the duke ellington guide to copy that swings

the duke ellington guide to copy that swings

reader comments (30)

  1. ha, writing that swings, yessir!

    if there’s one thing i hate reading, it’s writing that sounds like someone is breakdancing. stutter, stilted, stuck. there’s no flow, there’s no rhythm there’s certainly nothing that makes me want to get up and dance.

    i see this far too much in people who want to tell through their writing. show it instead. don’t instruct me or inform me. give me a story that sweeps me up in the music.

    this is great, sonia, i’ll be thinking about the analogy all day 🙂

  2. your post inspired me to dig out my favorite how-to book: “zen in the art of writing” by ray bradbury.

    he’s a writer with swing-galore. his stories, the fact and the fiction, have cadence. or, as bob marley would say: “dey got riddim.”

    bradbury tells about his life – how he got started writing, how he wrote no matter what and how we can feed our own muse. and he does it with swing. with a beat. with rhythm. with unexpected twists and turns.

    one-two-three.
    one and two and. one and two and.
    one drop. one drop.

    one at a time, everyone has a story to tell. every story has its own beat. every storyteller can add swing. rhythm. bradbury tells you how. “zen in the art of writing.”

    thanks for the post! /s/ lynn roberts

  3. i’ll never forget the creative writing professor who told his class to always read their work out loud, both as a way to see if it “sung” (his preferred word for writing that “swung”) and as a method of proofreading. there is some great advice in this post!

  4. it’s also about writing something your comfortable with. if you don’t know your topic intimately, how can you be fluid? it’s certainly the secret of best selling authors – getting you to turn to the next page.

  5. the “swing” in writing is the illusive “coolness factor” that is immediately identifiable by readers…even if your audience resides smack dab in the middle of squaresville, they like to believe they are cool and appreciate being addressed as relatively aware, conscious and hip to the latest jive…

    how do you capture coolness? start by using relevant, clever metaphors, sharp, snappy headers and crisp, compelling sentences. better yet, give your copy some rhythm — use repetition wisely and snap your fingers when you read it aloud.

    no matter how cool or square you think you’re copy is, reading it aloud will illuminate it’s true vibrations…

  6. yes!!! jane austen, but also try anthony trollope. i’ve been reading his novels of the same era this year and he swings! i own all of the bronte sisters’ as well. charlotte is my style. jack london is lyrical and elegant too. i have a crush on mark twain.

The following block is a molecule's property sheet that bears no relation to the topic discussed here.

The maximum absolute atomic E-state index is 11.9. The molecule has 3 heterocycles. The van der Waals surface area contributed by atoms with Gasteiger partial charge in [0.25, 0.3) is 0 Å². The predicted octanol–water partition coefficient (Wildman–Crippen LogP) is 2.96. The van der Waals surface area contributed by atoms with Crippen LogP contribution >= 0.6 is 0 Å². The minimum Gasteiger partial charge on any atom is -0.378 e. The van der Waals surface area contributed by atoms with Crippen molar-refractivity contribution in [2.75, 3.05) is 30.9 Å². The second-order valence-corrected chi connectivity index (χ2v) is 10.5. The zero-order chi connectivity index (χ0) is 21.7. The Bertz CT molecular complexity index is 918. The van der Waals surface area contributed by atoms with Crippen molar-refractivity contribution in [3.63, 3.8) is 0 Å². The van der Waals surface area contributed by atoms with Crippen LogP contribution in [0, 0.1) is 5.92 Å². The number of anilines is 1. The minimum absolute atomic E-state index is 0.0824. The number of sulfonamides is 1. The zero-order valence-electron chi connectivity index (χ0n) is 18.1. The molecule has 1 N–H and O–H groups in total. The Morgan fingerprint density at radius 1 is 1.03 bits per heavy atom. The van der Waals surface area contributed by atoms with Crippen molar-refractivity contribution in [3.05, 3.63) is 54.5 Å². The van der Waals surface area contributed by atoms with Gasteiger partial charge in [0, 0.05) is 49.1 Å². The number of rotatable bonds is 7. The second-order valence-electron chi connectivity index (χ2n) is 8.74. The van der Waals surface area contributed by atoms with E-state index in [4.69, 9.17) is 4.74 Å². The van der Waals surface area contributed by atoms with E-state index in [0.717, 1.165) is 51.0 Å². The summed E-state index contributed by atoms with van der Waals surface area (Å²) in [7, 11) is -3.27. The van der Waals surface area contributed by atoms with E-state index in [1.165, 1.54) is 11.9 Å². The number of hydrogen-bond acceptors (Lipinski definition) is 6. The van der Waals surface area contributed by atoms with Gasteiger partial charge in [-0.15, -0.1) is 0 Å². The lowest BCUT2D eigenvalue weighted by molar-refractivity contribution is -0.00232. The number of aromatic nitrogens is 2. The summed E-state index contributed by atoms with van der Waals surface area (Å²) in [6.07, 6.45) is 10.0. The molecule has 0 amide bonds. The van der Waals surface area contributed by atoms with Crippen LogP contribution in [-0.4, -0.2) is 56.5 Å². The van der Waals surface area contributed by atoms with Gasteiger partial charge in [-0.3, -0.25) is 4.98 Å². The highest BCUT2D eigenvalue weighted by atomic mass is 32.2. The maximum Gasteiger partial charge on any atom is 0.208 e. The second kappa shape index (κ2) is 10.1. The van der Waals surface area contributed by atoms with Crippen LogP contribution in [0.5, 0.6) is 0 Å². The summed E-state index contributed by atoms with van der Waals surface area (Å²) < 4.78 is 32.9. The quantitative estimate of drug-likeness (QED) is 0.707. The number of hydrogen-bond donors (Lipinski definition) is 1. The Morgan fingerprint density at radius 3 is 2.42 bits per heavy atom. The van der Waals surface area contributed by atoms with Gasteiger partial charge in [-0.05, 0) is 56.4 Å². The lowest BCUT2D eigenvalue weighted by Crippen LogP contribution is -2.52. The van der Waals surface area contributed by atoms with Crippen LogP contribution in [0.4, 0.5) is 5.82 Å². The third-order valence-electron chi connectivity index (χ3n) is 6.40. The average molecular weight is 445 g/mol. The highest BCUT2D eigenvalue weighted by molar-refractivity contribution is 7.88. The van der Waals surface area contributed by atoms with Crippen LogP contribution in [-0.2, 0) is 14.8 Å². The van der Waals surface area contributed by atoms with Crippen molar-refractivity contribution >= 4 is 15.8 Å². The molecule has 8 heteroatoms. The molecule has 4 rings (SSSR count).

7. ah, judy, a reader after my own heart! trollope is tasty. did you know that when he finished one novel, he blotted the page and in the next few minutes started the next one? (his namesake/perhaps descendent? joanna trollope writes novels that i like very much.)

    mark twain is very, very crushworthy. brainy, passionate, compassionate, wicked sense of humor. good thing he’s dead or i’d wreck my marriage over him.

  8. i guess i’m going to have to give trollope another try–and yes, joanna trollope is one of his descendents. as for mt–there’s a long line for having a crush on him.

    years ago when i first started writing, i had an odd experience with an editor. it was an academic pub, where they actually went over changes with the author. at one point, this editor had revised a sentence. the whacked words certainly didn’t add to the meaning, so i defended them by saying, “it’s a rhythmic thing.” dead silence.

    i hadn’t realized until then that a lot of people don’t hear words when they read or write. it explains a lot of writing out there…

  9. reading writing out loud is a very valuable tool my mom taught me. i always nodded it off, and read it to myself silently, because i thought it was stupid. then when she would make me read my paper out loud before she would help me… i caught numerous mistakes. simple tools are often the best!

  10. me, too, @ppc, writing the post and now coming back to visit the comments has duke ellington going through my head. not such a terrible thing.

  11. i think you’re spot on – if only george lucas followed your advice with writing dialogue – we’d have 3 awesome star wars prequels…
    thanks.

  12. i must say your emails are very hard to read the centering formatting makes it a struggle to pick out the main ideas.

    can you come up with a better format that telegraphs asap the main ideas and let’s me click thru to learn more?

  13. it was likely either julia cameron or natalie goldberg (my two writing heroes) who said when you ask feedback on your writing:

    ~ only listen to where people say there’s a problem.

    ~ don’t listen to what they say the problem is (they probably aren’t experienced enough as writers to know – unless they are).

    if several people bring up the same section, you have an issue.

    natalie goldberg says it is often where her mind wandered as she was writing…

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